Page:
From ancient myth to contemporary art and literature, a beguiling look at the many incarnations of the mischievous–and culturally immortal–god Pan, now in paperback.
Pan–he of the cloven hoof and lustful grin, beckoning through the trees. From classical myth to modern literature, film, and music, the god Pan has long fascinated and terrified the western imagination. “Panic” is the name given to the peculiar feeling we experience in his presence. Still, the ways in which Pan has been imagined have varied wildly–fitting for a god whose very name the ancients confused with the Greek word meaning “all.” Part-goat, part-man, Pan bridges the divide between the human and animal worlds. In exquisite prose, Paul Robichaud explores how Pan has been imagined in mythology, art, literature, music, spirituality, and popular culture through the centuries. At times, Pan is a dangerous, destabilizing force; sometimes, a source of fertility and renewal. His portrayals reveal shifting anxieties about our own animal impulses and our relationship to nature. Always the outsider, he has been the god of choice for gay writers, occult practitioners, and New Age mystics. And although ancient sources announced his death, he has lived on through the work of Arthur Machen, Gustav Mahler, Kenneth Grahame, D. H. Lawrence, and countless others. Pan: The Great God’s Modern Return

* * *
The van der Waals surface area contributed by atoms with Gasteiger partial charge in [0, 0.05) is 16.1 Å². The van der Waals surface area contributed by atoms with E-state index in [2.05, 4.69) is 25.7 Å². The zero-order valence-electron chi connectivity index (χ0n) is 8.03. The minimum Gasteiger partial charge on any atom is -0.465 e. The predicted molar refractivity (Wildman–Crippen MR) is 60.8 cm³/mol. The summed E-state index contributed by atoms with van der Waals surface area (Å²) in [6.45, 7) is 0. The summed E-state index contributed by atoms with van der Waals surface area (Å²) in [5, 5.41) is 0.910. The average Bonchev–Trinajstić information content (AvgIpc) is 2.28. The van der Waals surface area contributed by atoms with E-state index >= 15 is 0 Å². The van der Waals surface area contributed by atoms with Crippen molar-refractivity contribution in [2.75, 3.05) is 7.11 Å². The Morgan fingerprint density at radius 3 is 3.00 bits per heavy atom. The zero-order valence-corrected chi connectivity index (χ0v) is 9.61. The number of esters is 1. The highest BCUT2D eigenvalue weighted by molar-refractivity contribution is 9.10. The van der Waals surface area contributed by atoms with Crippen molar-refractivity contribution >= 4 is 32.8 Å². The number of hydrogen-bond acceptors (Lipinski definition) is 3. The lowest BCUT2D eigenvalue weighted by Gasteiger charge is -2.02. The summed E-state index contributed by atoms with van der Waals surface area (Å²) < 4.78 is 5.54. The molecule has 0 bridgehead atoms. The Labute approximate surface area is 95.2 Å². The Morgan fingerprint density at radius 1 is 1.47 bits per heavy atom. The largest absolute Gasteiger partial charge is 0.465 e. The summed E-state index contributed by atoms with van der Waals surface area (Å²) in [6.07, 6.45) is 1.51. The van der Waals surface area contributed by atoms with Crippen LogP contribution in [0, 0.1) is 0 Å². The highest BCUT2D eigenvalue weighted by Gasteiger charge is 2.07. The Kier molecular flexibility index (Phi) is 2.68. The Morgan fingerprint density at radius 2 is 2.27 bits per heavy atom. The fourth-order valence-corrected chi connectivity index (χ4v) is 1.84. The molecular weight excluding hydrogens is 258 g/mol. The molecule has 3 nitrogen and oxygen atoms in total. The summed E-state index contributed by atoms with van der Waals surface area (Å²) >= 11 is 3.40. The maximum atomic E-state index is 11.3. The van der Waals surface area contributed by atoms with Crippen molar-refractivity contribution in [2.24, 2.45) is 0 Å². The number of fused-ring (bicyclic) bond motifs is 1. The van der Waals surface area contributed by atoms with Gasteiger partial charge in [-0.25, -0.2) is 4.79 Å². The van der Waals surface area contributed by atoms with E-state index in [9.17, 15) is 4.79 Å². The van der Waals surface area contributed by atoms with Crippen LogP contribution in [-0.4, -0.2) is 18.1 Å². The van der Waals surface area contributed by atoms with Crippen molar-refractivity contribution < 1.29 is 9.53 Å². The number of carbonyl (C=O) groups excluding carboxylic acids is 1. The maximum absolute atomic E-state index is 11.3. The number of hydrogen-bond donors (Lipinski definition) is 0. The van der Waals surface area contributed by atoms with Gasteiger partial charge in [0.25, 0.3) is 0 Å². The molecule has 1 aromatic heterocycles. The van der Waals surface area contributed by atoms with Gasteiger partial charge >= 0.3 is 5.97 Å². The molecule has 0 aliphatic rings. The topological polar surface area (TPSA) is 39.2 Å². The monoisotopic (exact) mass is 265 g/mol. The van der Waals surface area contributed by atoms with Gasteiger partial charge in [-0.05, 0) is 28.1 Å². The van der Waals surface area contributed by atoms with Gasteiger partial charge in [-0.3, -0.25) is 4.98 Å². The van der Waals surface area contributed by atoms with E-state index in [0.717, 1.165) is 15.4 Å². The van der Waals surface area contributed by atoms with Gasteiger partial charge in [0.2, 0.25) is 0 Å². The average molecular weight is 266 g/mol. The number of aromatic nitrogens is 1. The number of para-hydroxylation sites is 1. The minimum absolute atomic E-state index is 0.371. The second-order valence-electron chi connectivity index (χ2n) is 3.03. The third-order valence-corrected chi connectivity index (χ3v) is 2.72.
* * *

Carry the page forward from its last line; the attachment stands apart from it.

traces his intoxicating dance.